Sunday, 2 January 2011

Bowie in the 90's - and beyond

Ever since Bowie released some huge hit records that weren’t actually that good in the 1980s, he has undertaken one of the most remarkable “comebacks” ever seen in the world of music. Some lazy music critics will still claim he’s done nothing of worth since 1980, but what do critics know? Bowie, in fact, has made some records in the last two decades that actually surpass some of the stuff from the “Golden Years” of the 70s - “Black Tie White Noise” is better than “Pin Ups”, for example.

In this blog, we shall look at Bowie’s releases from the end of 1989 to the present day. Compilations and reissues of material from previous decades are in the main ignored, as these have been covered in previous blogs, and mentioning them again will make this article just a bit too “heavy”. However, important releases that cover the period from 1969 to 1989 are mentioned where appropriate.

“Sound + Vision” - ChangesBowie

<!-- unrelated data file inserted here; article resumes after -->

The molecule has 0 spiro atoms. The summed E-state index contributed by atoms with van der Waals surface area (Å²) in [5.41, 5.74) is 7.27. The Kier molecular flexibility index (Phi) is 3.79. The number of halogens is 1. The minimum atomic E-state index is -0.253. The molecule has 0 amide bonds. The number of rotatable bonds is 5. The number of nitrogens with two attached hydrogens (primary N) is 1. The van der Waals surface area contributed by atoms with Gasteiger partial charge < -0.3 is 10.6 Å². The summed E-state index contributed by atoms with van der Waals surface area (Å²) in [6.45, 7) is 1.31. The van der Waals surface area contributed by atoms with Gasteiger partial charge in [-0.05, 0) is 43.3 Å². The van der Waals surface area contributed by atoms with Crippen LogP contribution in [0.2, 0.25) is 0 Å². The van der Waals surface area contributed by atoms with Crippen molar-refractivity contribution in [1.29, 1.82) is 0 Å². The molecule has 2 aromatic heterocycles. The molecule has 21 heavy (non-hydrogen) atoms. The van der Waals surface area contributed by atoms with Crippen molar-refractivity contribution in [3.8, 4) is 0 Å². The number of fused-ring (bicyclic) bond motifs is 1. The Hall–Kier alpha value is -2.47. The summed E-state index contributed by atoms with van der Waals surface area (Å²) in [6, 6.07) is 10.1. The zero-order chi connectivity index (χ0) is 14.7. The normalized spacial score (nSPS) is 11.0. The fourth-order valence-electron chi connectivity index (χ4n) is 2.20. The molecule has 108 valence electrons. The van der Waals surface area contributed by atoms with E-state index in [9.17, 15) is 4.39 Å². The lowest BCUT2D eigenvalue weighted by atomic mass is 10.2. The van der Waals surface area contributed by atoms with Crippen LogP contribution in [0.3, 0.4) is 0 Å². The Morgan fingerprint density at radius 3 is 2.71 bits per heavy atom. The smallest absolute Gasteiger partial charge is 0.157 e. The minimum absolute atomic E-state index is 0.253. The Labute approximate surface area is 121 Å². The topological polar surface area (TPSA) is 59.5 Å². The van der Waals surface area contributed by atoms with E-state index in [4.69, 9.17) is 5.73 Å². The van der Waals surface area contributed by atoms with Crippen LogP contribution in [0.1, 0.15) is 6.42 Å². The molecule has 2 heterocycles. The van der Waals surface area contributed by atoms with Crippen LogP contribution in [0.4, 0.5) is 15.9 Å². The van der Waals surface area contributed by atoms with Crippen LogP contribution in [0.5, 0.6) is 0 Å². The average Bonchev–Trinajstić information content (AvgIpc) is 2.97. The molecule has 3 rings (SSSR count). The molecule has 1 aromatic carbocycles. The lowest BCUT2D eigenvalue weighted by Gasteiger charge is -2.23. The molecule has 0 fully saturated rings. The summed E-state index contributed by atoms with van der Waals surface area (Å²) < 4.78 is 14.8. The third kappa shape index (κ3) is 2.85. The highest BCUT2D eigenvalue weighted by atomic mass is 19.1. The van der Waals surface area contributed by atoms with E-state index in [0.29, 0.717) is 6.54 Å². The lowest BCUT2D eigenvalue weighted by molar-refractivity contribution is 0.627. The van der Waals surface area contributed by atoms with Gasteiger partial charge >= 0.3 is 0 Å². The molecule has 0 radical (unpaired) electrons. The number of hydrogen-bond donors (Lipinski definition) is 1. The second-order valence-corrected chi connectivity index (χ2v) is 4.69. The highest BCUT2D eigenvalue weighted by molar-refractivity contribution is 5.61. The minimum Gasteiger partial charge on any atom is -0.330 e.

Following the release of the “Tin Machine” album in 1989, Bowie briefly returned to his day job the following year with a World Tour, dubbed the “Sound + Vision” tour. Alongside a box set, and reissues of all his albums from 1969 to 1980, the tour was scheduled as a “farewell to the hits” - the original plan was for Bowie to get his fans to vote for the songs they wanted him to play, although this plan was apparently scrapped before the tour took place after the NME tried to “fix” the voting by getting people to vote for “The Laughing Gnome”. Bowie performed more or less the same greatest hits show each night, although there were a few obscure choices, including a new song called “Pretty Pink Rose”. The track had been released on an album by Bowie’s tour guitarist, Adrian Belew, and was a duet between the pair - it was also issued as a single whilst the tour took place.